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Buyer beware!

Part of covering security for the enterprise is tracking electronic fraud. In this case, SPAM, phishing, and pharming come to mind. These are definitely criminal activities but when it comes to similar nefarious activities on consumer-focused Internet sites, the lines are certainly foggy. This situation was recently reinforced with a personal experience.

I've been in the market for a big screen TV for a while and recently decided to move forward with this purchase. As a member of the technology industry and a geek at heart, I thought I would go ahead and shop for the best price on-line and do the whole purchase in cyberspace. Given my profession, I am especially sensitive to the large number of scammers and fraud so I decided to do some research before pulling the trigger.

What I found was the digital equivalent of snake oil, grifters and con artists wrapped in a veil of consumer services and fraud (note: I know that this conclusion will be obvious to many readers but given the number of people who respond to SPAM or get hooked into Phishing schemes, I know that there are still a lot of unsuspecting souls out there).

Here's how it all works. The Internet shopping aggregators act as middlemen by providing prices from numerous on-line retailers but they don't tell you anything specific about the plethora of hidden costs and scams. They also consolidate user comments so that on "average" the on-line retailers get favorable ratings. In truth, user comments contain lots of bad experiences and irate consumers but there always seem to be far more one-liner excellent reviews with text like "best price and great service," and 5-star ratings. On balance, these annonymous one-liners skew the average and give disreputable retailers a real reputation boost.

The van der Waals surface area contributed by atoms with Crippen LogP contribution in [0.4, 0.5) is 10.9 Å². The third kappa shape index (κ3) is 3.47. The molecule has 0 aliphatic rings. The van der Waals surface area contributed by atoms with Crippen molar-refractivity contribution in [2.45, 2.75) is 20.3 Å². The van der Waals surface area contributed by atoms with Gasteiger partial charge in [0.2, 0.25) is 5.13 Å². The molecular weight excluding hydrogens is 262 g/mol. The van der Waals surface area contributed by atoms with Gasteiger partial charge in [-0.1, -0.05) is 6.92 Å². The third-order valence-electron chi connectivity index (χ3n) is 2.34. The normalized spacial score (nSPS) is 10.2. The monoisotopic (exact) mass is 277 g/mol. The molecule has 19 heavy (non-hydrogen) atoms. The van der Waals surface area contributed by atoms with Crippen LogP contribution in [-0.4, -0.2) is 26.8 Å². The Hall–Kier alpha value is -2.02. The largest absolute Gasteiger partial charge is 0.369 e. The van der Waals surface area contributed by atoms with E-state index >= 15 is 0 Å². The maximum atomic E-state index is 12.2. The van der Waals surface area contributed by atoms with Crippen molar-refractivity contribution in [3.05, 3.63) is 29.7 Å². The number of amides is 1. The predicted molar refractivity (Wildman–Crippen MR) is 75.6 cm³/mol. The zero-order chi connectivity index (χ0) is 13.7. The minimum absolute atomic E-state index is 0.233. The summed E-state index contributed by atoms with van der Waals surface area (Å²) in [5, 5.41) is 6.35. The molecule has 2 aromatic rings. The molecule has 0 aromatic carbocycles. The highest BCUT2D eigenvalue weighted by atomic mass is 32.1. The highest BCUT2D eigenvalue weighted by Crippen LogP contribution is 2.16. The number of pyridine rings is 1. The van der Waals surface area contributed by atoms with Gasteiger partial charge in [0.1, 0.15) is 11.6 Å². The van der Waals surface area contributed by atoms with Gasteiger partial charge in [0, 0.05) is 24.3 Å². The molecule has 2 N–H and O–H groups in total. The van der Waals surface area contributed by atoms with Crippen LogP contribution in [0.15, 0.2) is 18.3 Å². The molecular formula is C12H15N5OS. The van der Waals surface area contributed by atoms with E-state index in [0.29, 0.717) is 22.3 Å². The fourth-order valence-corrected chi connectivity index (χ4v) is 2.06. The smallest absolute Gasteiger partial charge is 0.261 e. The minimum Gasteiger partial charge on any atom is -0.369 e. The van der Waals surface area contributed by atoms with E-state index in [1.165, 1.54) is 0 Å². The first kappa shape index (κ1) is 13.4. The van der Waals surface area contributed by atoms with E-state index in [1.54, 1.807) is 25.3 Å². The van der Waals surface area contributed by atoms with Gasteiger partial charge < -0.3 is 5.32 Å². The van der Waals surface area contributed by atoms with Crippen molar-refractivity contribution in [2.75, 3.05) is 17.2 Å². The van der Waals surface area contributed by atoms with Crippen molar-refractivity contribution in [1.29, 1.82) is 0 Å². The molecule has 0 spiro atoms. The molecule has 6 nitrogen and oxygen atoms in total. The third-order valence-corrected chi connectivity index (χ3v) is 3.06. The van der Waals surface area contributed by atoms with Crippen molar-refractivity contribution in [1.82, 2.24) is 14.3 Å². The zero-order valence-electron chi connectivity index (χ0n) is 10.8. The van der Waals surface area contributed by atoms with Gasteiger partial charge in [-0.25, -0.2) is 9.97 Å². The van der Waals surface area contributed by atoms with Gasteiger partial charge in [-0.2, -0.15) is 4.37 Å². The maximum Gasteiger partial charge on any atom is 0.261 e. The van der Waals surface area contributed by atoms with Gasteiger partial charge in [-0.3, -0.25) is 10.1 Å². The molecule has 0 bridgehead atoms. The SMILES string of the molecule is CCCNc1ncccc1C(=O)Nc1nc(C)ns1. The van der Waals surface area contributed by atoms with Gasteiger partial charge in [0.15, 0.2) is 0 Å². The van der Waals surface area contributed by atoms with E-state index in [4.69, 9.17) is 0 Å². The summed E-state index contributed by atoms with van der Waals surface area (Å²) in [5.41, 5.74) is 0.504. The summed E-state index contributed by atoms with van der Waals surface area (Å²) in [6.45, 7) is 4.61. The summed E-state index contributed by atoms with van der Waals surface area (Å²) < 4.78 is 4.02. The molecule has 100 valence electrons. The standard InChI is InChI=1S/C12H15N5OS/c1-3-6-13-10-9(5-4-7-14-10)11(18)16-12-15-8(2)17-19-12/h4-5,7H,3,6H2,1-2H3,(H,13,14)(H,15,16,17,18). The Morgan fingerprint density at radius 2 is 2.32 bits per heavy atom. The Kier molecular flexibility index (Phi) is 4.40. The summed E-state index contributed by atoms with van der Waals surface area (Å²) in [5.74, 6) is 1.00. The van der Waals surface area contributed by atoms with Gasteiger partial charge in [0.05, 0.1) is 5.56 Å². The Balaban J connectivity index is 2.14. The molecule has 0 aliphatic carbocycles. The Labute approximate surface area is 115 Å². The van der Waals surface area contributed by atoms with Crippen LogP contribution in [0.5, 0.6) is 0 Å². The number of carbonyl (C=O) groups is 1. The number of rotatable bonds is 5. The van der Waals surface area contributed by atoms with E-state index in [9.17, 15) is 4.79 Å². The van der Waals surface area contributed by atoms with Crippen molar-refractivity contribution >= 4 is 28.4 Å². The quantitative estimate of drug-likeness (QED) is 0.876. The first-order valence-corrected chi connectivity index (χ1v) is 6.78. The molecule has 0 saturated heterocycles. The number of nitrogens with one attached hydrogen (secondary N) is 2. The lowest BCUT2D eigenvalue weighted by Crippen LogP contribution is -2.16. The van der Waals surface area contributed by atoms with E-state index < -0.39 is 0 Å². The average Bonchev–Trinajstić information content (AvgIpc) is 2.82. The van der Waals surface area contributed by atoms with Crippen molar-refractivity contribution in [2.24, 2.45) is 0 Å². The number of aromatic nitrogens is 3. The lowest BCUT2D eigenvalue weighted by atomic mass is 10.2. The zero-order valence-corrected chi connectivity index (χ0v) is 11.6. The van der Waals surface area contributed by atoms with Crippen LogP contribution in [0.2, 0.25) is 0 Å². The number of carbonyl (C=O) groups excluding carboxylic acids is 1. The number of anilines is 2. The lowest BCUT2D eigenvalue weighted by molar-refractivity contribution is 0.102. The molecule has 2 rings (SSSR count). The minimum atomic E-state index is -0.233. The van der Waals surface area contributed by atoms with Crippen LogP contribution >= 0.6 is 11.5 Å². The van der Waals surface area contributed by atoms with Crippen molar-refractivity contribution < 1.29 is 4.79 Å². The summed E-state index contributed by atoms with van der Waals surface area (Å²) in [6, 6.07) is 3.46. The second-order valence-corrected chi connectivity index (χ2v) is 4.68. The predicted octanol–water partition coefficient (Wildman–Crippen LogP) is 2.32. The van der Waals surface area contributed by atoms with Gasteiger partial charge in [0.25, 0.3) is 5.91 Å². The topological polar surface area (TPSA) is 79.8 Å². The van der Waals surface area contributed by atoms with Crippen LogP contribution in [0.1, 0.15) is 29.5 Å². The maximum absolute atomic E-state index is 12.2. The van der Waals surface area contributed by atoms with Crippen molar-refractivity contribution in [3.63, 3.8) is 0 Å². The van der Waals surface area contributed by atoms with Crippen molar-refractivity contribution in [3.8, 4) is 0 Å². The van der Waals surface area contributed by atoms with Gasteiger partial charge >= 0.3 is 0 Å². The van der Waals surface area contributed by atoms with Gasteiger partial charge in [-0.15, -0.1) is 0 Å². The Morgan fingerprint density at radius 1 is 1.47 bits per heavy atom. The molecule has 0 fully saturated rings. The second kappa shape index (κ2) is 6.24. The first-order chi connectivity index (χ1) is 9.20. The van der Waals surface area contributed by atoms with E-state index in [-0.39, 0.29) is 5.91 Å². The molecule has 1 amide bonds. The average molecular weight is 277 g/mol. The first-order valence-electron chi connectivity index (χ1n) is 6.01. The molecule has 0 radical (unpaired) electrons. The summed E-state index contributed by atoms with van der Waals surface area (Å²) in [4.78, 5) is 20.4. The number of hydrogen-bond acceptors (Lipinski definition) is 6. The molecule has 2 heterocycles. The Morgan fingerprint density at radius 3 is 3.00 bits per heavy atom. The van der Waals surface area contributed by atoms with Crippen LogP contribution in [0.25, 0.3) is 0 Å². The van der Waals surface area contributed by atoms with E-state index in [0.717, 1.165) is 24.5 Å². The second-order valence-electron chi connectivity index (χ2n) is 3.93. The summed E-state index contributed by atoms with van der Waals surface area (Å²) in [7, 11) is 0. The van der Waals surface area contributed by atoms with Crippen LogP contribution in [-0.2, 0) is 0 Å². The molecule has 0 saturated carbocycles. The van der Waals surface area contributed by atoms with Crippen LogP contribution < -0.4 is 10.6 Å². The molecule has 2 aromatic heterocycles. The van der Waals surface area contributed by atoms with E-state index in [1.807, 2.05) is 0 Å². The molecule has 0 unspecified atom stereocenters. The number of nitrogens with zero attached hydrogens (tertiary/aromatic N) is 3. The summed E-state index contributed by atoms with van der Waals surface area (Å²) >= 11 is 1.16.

To complete the web of deception, some of the shopping aggregation sites pick a particular retailer and give it a seal of approval with no explanation. One of these aggregators labelled a particular retailer a "smart choice" even though it did not have the lowest price. When I dug into user comments, I couldn't fathom what was 'smart' about it. Users complained about shipments of the wrong product, open boxes, aggressive sales people trying to up-sell additional items, hidden shipping costs, and nonexistent customer service.

I know there are probably honest people trying to make a buck by selling electronics over the Internet but my research indicates an extremely high rate of scamming, fraud and real dirt bags. This web of deception is exacerbated by a number of immoral e-shopping sites that present themselves as a helpful on-line customer service but are obviously driven by making the quick buck. Finally, the search sites sell the e-shopping aggregators prime real estate ads on search pages so consumers tend to click on them first. In my book, all of these parties are accessories in obvious criminal activities.

I'm a technologist so the cool thing to me is how all this stuff works. It's a shame that when I actually decided to use this technological marvel, I discovered that it is dominated by the dark side of humanity.